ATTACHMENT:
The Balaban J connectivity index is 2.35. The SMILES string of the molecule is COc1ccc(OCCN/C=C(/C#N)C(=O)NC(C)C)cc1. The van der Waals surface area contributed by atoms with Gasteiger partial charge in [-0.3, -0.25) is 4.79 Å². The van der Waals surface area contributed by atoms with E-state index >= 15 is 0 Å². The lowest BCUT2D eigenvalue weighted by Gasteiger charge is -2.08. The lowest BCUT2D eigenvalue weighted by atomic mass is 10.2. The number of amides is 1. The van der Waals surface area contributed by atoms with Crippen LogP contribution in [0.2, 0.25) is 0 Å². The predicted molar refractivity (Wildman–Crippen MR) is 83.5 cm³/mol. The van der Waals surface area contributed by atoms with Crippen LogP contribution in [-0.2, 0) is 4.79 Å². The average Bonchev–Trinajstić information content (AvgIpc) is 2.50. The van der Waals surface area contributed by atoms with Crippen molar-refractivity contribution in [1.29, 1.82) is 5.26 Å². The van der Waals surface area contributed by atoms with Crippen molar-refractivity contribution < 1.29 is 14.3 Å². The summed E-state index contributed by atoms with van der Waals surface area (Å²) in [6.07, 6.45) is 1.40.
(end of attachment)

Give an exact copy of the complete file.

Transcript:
The Balaban J connectivity index is 2.35. The SMILES string of the molecule is COc1ccc(OCCN/C=C(/C#N)C(=O)NC(C)C)cc1. The van der Waals surface area contributed by atoms with Gasteiger partial charge in [-0.3, -0.25) is 4.79 Å². The van der Waals surface area contributed by atoms with E-state index >= 15 is 0 Å². The lowest BCUT2D eigenvalue weighted by Gasteiger charge is -2.08. The lowest BCUT2D eigenvalue weighted by atomic mass is 10.2. The number of amides is 1. The van der Waals surface area contributed by atoms with Crippen LogP contribution in [0.2, 0.25) is 0 Å². The predicted molar refractivity (Wildman–Crippen MR) is 83.5 cm³/mol. The van der Waals surface area contributed by atoms with Crippen LogP contribution in [-0.2, 0) is 4.79 Å². The average Bonchev–Trinajstić information content (AvgIpc) is 2.50. The van der Waals surface area contributed by atoms with Crippen molar-refractivity contribution in [1.29, 1.82) is 5.26 Å². The van der Waals surface area contributed by atoms with Crippen molar-refractivity contribution < 1.29 is 14.3 Å². The summed E-state index contributed by atoms with van der Waals surface area (Å²) in [6.07, 6.45) is 1.40.